Challenging convention: New landscape exhibit explores the interactions between humans and their environment
By KATE SNYDER
Community Arts Center
On Friday evening, more than 100 people gathered to celebrate the opening of the Community Arts Center’s fall exhibits. The Arts Center is concurrently featuring two shows. In the Grand Hall and upstairs hallway is “Horizon: Contemporary Landscape.” The second-floor Farmers National Bank Gallery houses “Reflections” by The Gathering Artists.
The “Horizon: Contemporary Landscape” exhibit is an annual juried show, now in its ninth year. The 2018 exhibit showcases artwork by 26 artists from 10 states, all of whom challenge conventional interpretations of landscape art in their technique, perspective and approach.
Artist Ashley Carlson has lived in rural Idaho for most of her life and says she is heavily influenced by the western landscape.
“My work includes vast, often surreal depictions of the outdoor environment,” says Carlson. “Figures are rendered faceless, representing the anonymity and isolation of those who reside in rural America. I feel that the ambiguous and formal way that I depict this particular landscape leads viewers to more questions about who resides in this place and why.”
Carlson combines graphic line drawings with oil paint, using shellac to seal the graphite and act as a barrier between the paper and the oil paint. Her piece “Hollister, ID 83301” received the first place award, accompanied by a $500 cash prize, by juror Isabella La Rocca.
In explaining her choice, La Rocca says, “The figures are rendered in pencil and not defined as individuals, inviting the viewer to step into their place. This, the soft colors surrounding them, and the distant horizon beyond them, reinforce the sense that they — and by extension we — are at once escaping something that is fading and are coming together to connect to each other and to the land.”
Creative Director Brandon Long says “One of my favorite things about the Horizon show is how different jurors will have entirely different preferences toward the art that they choose. Although most people immediately think of painting when they think of landscapes, it is interesting to choose jurors outside of that medium. This year’s juror, Isabella La Rocca, is a photographer, and this year’s exhibit includes a number of fantastic photographs. Last year’s juror, Kensuke Yamada, is a sculptor and most of his selections featured layering and mixed-media techniques.”
LaRocca is an artist working primarily with photography and motion pictures. She received a B.A. in Fine Arts from the University of Pennsylvania and an M.F.A. in photography from Indiana University. She currently teaches photography and moving Image in the art program at Centre College.
This year’s Horizon exhibit includes many pieces that reference human intervention onto landscapes. Artist David Thiessen of Fort Collins, Colorado, says, “In many respects, human activity has moved from changing the landscape to covering it, binding it and scarring it. Consequently I feel we are not only substantively transforming our planet below, upon and above the surface, but we are also transfiguring its appearance in ways that are reshaping our sense of aesthetics.” He says that his entry, Skylines, represents a shift in viewpoint from “outward” to downward or upward for a “more intimate inspection of how our progress has changed the look of the land.”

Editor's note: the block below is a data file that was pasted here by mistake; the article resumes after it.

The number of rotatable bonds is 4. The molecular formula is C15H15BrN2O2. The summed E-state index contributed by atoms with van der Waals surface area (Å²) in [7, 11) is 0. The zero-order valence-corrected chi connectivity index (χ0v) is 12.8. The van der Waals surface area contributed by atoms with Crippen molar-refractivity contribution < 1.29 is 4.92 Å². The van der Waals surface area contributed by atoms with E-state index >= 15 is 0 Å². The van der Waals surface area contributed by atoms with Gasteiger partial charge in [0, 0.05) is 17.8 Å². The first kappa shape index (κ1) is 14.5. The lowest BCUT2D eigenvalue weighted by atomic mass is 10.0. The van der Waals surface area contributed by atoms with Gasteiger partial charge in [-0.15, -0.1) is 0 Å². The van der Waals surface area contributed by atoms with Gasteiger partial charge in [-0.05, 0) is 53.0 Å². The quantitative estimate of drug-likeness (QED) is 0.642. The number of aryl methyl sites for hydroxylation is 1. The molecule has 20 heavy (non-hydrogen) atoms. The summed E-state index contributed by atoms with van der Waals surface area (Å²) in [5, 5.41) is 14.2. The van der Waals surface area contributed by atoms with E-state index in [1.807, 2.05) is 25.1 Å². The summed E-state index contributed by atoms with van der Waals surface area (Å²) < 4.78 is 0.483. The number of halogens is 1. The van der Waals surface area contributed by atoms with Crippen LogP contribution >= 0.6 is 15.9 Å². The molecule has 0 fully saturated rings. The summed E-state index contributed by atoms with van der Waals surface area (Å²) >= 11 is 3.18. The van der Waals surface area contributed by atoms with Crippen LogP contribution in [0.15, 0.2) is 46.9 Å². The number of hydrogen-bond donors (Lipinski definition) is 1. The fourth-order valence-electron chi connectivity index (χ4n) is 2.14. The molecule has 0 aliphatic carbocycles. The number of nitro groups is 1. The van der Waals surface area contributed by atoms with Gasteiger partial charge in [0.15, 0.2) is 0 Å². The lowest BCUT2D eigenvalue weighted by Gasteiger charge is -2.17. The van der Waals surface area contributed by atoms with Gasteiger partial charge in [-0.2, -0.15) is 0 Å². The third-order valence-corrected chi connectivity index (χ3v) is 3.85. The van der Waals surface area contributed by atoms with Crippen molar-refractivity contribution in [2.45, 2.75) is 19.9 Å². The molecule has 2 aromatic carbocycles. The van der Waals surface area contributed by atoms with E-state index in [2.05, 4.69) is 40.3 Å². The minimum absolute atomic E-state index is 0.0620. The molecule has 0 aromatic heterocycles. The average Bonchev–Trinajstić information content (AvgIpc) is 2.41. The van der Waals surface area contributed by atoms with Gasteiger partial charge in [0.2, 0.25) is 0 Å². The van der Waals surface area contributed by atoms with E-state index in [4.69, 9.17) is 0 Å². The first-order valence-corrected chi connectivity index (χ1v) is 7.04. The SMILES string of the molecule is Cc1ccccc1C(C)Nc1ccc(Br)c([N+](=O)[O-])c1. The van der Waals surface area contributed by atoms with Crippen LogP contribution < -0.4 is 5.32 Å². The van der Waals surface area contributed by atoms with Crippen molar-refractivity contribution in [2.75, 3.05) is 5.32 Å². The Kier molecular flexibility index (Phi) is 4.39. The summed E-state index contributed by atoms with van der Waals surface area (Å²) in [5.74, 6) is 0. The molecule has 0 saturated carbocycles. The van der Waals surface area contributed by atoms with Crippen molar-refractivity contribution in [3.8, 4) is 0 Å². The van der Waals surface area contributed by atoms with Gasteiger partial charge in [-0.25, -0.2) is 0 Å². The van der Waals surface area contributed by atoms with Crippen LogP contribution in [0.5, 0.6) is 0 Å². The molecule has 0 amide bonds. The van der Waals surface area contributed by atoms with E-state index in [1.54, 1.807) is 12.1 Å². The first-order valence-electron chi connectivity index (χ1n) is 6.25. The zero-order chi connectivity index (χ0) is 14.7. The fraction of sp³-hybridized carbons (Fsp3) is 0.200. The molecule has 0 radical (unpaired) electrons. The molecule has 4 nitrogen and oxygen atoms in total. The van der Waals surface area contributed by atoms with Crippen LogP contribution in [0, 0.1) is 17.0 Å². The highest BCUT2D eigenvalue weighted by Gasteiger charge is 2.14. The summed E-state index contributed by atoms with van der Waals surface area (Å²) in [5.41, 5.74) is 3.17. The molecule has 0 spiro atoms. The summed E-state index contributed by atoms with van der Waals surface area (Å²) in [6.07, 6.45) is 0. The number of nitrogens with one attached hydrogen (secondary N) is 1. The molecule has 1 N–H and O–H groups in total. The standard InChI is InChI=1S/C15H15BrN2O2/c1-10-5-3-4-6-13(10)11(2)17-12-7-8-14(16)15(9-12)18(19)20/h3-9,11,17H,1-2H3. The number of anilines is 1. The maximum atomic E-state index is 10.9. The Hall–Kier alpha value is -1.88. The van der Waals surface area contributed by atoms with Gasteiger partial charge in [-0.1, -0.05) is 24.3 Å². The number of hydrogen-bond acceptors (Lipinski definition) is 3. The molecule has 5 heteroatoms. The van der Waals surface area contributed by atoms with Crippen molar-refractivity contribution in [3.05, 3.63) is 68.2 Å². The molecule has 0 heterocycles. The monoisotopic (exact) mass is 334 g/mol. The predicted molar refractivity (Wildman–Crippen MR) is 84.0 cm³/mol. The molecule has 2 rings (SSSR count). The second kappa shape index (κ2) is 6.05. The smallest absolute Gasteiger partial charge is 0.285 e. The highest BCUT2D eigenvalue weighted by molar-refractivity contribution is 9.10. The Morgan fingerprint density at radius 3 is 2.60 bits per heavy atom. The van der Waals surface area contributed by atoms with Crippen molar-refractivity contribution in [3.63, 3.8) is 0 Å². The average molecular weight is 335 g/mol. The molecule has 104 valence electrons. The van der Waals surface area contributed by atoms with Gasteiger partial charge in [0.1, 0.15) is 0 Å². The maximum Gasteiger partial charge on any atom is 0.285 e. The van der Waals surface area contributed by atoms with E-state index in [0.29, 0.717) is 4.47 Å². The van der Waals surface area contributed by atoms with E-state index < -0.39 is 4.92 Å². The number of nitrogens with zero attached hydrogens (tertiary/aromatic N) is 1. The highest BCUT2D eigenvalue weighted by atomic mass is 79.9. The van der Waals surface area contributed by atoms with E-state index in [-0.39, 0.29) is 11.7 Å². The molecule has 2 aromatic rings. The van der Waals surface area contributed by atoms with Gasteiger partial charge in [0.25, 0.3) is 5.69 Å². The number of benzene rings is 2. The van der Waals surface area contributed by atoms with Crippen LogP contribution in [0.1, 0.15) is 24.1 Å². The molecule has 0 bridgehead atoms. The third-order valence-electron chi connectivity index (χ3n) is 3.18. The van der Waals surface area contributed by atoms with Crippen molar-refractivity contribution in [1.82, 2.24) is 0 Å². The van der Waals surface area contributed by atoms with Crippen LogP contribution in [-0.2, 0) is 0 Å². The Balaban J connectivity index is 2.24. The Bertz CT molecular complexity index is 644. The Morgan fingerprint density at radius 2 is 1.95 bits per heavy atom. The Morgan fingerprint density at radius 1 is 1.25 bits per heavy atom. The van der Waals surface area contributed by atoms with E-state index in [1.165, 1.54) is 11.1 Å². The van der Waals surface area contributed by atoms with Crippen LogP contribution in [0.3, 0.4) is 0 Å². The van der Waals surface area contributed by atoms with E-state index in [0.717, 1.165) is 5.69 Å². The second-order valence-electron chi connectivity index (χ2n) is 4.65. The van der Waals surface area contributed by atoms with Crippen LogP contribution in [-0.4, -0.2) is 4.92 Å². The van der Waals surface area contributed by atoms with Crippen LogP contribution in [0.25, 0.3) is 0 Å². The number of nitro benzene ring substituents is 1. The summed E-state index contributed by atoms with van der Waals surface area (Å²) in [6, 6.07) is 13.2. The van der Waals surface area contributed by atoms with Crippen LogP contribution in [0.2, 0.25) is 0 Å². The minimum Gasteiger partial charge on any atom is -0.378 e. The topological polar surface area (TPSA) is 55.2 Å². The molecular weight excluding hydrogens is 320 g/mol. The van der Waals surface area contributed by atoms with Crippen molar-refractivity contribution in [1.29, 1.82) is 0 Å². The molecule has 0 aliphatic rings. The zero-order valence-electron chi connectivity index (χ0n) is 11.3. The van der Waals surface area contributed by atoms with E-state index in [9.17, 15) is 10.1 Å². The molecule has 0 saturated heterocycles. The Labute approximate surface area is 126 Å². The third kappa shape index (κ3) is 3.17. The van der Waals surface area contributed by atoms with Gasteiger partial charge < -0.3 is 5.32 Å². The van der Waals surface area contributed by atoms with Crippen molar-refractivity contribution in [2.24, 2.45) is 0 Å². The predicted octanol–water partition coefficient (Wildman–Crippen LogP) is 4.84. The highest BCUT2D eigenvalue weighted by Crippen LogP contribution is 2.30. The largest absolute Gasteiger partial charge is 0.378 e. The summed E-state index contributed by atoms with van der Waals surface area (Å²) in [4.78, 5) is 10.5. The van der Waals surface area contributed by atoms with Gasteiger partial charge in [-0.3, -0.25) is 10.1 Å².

Artist R. J. Moser of Lexington submitted a video work to the show, titled “All That Is Left Are Memories and Impressions.” Moser used sulphuric acid to dissolve photographs of old growth forest, then captured the complex interaction between the acid and the photograph via time-lapse photography.
Moser says, “My work represents our eroding landscape due to humans’ use of fossil fuels. This body of work commemorates the beauty of what we all stand to lose. It explores the moments of change, transformation and instability of our planet, yet also its moments of equanimity.”
The film received the show’s third-place award from juror La Rocca, who described it as “a metaphor for the degradation of our environment and the accompanying sense of mourning and loss.”
Photographer John Puffer of Vincennes, Indiana claimed the second place prize for his piece “abandoned golf course: Vincennes, Indiana.” Puffer says that he responds to what he sees around him and looks for irony in the landscape.
To juror La Rocca, “the barren and desolate appearance belies a glimmer of hope that these man-altered landscapes could soon be restored to a wild and ecologically healthy state.”
“Horizon: Contemporary Landscape” will be on exhibit through Nov. 4. Admission is free and the exhibit is open during regular business hours.
A full gallery of images is available online at communityartscenter.net/horizon.
Check back next Tuesday to find out more about “Reflections.”
• Lunch with the Arts: Johann Van Niekerk, South Africa and the Democracy of Song, noon-1 p.m. Wednesday, $5/door, $3/students
• Starry Night Studio: Floating Maple Leaf, 7-9 p.m. Sept. 25, $28
• Soulshine Painting — Intuitive Leaves, 7-9 p.m. Sept. 27, $25
• Clay Workshop — Leaf Bowls, 5-6:30 p.m. Oct. 1 and 15, $35
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